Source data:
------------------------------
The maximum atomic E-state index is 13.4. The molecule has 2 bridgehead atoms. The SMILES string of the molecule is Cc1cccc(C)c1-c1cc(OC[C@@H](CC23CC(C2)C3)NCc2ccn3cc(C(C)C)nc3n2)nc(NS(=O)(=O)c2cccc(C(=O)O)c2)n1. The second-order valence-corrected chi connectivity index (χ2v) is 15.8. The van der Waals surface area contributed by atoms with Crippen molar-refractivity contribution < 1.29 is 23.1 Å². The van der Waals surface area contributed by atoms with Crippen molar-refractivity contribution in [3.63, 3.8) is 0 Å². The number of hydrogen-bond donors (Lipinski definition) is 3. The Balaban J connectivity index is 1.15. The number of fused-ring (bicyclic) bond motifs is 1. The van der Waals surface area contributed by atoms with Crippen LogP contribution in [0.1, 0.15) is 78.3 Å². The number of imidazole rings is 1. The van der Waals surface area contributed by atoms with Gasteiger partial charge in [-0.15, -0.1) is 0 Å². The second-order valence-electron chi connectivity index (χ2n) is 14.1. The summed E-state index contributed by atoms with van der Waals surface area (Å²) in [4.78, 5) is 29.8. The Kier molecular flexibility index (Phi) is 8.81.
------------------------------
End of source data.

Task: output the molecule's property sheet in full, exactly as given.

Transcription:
The maximum atomic E-state index is 13.4. The molecule has 2 bridgehead atoms. The SMILES string of the molecule is Cc1cccc(C)c1-c1cc(OC[C@@H](CC23CC(C2)C3)NCc2ccn3cc(C(C)C)nc3n2)nc(NS(=O)(=O)c2cccc(C(=O)O)c2)n1. The second-order valence-corrected chi connectivity index (χ2v) is 15.8. The van der Waals surface area contributed by atoms with Crippen molar-refractivity contribution < 1.29 is 23.1 Å². The van der Waals surface area contributed by atoms with Crippen molar-refractivity contribution in [3.63, 3.8) is 0 Å². The number of hydrogen-bond donors (Lipinski definition) is 3. The Balaban J connectivity index is 1.15. The number of fused-ring (bicyclic) bond motifs is 1. The van der Waals surface area contributed by atoms with Crippen LogP contribution in [0.1, 0.15) is 78.3 Å². The number of imidazole rings is 1. The van der Waals surface area contributed by atoms with Gasteiger partial charge in [-0.15, -0.1) is 0 Å². The second-order valence-electron chi connectivity index (χ2n) is 14.1. The summed E-state index contributed by atoms with van der Waals surface area (Å²) in [4.78, 5) is 29.8. The Kier molecular flexibility index (Phi) is 8.81.